The NFL and the NFL Referees Association (NFLRA) today jointly announced that the league will hire up to 24 full-time game officials from among the current 124-person roster of officials.

The NFL and NFLRA agreed to experiment with full-time officials as part of the last Collective Bargaining Agreement.  The decision to hire up to 24 such officials for 2017 is a collaborative initiative intended to promote the common goal of enhancing all aspects of NFL officiating –  scouting, training and mentoring, better understanding of current game trends, game preparation and increased input on rules relating to player safety and game administration.

“We believe this is a great development for NFL officiating overall and ultimately the quality of our game,” NFL Executive Vice President of Football Operations Troy Vincet told USA Today. “We share a common goal, which is to make our game as great as it can possibly be, and look forward to working together on this new effort.”

“NFL officials are always looking to improve. We believe that additional time, particularly in the offseason, will be positive,” said NFLRA Executive Director Scott Green. “We’re looking forward to working together with the league on this effort.”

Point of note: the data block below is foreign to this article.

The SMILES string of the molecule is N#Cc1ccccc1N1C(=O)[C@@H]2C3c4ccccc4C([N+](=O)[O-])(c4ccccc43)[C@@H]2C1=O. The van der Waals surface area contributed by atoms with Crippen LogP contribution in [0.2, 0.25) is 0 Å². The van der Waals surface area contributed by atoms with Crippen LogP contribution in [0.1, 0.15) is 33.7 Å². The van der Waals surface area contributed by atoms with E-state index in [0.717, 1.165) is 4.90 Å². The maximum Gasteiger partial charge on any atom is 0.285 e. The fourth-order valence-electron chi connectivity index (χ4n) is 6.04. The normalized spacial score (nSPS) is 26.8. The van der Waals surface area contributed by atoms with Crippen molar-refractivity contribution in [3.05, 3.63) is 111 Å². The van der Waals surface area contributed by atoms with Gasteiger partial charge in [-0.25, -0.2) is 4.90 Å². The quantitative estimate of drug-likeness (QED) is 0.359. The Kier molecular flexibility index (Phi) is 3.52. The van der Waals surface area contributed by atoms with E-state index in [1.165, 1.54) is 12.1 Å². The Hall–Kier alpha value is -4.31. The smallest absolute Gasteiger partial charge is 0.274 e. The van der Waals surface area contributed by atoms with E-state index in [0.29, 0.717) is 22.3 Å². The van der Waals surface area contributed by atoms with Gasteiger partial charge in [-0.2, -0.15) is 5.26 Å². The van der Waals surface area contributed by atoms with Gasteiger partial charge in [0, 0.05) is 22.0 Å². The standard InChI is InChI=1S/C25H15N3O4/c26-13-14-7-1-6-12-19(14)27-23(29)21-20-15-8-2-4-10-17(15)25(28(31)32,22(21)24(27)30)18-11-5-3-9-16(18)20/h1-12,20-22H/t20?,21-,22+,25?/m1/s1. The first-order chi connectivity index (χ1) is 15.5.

The program will permit current officials who wish to transition to a full-time role the opportunity to apply. The full-time officials that are hired – between 21 and 24 – will play an important role in enhancing communication and the flow of information to and from on-field officials, NFL Senior Vice President of Officiating Alberto Riveron and the league’s officiating supervisors.

The implementation throughout the 2017 season will provide the NFL Officiating Department, in consultation with the NFLRA, the opportunity to identify the most effective ways to utilize the off-field time for full-time game officials throughout the calendar year.

Full-time officials will be hired at each of the seven officiating positions and may serve on each of the 17 officiating crews. They will work collaboratively with their assigned crews, the league officiating staff and the NFL’s football-related committees during the offseason.

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